Upon approval, the company is required to submit a formal application to MOHE to establish the PHEI, and to conduct any course of study or training programme either singly or jointly with any university, University College, or other higher educational institutions (public/ private/professional body in or outside Malaysia).
MOHE will then forward the application to conduct the course of study to the Malaysian Qualification Agency (“MQA”) for processing. Subsequently, the company is required to register with MOHE as a PHEI under the PHEI Act 1996. A PHEI is given an option to obtain MQA’s approval for the accreditation of its courses of study.
Foreign Participation In The Education Sector In Malaysia
In 2011, the Government liberalized the education sector by allowing 100% foreign equity participation in companies intending to operate in the education sector, subject to approval from both the MOE and MOHE.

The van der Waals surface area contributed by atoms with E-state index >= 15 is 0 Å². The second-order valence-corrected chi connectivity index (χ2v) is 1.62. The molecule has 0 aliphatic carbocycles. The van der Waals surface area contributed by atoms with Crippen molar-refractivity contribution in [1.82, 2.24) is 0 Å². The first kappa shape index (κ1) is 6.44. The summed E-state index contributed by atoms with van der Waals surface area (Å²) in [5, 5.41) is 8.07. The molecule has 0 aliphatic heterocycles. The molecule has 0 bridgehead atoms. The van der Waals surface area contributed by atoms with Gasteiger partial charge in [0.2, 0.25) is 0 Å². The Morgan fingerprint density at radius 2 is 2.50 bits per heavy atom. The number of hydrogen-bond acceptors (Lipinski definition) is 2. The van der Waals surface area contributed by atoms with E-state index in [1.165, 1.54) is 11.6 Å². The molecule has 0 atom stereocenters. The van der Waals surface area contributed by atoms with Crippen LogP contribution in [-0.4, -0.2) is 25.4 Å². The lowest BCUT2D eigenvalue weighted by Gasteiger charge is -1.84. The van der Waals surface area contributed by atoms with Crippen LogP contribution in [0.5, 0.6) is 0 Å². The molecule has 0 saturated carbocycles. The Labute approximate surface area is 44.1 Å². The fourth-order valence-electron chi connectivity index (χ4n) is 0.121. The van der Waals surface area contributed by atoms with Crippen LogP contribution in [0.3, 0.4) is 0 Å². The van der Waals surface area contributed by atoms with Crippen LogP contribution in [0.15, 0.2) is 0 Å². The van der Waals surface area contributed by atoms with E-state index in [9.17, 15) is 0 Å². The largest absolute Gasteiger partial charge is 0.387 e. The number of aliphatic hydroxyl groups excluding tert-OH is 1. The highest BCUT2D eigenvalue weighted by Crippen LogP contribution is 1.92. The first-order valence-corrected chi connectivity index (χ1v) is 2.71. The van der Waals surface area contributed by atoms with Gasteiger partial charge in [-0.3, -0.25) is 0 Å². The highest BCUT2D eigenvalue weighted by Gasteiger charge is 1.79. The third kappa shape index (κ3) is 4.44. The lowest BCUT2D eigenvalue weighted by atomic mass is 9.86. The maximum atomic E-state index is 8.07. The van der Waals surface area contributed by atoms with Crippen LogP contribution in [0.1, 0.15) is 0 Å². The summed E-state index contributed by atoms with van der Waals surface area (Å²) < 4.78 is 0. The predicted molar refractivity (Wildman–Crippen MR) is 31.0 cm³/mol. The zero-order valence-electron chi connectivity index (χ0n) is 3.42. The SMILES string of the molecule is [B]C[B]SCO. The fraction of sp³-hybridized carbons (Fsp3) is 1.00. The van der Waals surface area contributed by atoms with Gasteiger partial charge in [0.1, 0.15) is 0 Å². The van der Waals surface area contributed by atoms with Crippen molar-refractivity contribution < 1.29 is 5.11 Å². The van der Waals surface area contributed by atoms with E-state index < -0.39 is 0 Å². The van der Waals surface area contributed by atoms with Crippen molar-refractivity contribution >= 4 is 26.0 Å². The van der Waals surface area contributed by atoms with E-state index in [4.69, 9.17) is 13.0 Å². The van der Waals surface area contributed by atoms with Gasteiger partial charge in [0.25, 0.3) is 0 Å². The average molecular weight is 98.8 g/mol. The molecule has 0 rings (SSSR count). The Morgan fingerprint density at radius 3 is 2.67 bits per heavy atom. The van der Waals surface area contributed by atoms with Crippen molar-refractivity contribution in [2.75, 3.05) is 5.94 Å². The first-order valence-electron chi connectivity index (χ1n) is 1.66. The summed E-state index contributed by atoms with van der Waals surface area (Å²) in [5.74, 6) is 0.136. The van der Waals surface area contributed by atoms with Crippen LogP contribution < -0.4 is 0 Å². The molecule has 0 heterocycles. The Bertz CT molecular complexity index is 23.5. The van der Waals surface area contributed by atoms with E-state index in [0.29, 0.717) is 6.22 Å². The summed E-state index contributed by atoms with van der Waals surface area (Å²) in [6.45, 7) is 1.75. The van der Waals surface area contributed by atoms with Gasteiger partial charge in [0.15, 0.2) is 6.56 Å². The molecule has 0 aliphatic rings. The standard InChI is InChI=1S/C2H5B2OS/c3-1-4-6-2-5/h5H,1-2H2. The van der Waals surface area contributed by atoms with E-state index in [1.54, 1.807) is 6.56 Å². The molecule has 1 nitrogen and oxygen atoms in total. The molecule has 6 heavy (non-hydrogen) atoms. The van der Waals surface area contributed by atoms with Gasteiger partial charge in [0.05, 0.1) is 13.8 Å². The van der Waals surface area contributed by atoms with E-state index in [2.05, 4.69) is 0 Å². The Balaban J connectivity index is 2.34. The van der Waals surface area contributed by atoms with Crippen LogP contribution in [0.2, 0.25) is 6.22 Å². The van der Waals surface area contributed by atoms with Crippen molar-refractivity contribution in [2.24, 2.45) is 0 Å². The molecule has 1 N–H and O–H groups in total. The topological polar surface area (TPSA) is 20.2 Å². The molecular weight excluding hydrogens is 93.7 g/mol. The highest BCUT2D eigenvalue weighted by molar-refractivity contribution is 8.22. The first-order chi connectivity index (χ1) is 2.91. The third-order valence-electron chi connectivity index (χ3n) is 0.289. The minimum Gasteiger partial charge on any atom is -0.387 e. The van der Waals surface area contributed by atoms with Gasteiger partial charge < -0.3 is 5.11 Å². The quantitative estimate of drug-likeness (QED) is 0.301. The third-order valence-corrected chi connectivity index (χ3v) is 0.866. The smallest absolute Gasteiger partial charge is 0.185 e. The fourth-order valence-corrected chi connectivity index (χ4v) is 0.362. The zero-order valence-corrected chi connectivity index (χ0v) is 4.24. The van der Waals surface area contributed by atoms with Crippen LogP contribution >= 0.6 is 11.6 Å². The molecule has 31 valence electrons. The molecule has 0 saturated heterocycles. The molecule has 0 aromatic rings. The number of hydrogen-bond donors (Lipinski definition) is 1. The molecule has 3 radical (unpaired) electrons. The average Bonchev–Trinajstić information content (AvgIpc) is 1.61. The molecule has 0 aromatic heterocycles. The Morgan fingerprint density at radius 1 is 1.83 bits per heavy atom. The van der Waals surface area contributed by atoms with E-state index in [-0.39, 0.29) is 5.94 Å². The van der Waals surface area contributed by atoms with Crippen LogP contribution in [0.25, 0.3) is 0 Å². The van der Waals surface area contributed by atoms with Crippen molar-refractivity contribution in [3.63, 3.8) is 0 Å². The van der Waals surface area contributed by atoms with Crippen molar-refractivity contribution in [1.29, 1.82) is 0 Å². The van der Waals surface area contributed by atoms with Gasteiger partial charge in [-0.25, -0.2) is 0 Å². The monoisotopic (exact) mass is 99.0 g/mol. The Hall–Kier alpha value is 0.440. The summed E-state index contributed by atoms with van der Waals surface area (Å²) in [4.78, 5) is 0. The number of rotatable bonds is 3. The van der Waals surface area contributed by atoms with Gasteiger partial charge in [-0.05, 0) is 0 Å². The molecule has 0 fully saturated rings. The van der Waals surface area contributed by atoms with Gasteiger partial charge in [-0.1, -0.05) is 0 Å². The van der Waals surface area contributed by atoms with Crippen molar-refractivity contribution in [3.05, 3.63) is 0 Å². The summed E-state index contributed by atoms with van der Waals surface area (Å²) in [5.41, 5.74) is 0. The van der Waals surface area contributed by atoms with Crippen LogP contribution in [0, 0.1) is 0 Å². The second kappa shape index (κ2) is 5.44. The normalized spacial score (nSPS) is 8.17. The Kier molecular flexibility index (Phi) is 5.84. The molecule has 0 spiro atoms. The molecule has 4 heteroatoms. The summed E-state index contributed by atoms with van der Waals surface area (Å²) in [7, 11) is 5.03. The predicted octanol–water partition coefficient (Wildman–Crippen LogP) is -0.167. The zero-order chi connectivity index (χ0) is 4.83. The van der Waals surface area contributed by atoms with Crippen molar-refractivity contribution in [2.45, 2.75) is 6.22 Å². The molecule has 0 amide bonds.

However, as at present, there is a moratorium on the establishment of PHEI, until 31 December 2020. Based on the moratorium, the MOHE is currently imposing restriction on the establishment of any PHEI in Malaysia, subject to the discretion of the Government.
It can be seen that over the past few years, Malaysia has made great progress in education on many fronts. This includes the expanded opportunities to pursue post-secondary and tertiary education.
From a production-based to knowledge-based economy, our country has evolved in order to stay relevant and compete in the global marketplace.
Through the enforcement of the laws, education plays a crucial role in building a resilient nation, promoting the creation of a just society, and maintaining sustainable economic growth.
Muhammad Inamul Hassan Shah (Senior Associate) firstname.lastname@example.org
Tengku Athirah Tengku Azhar (email@example.com)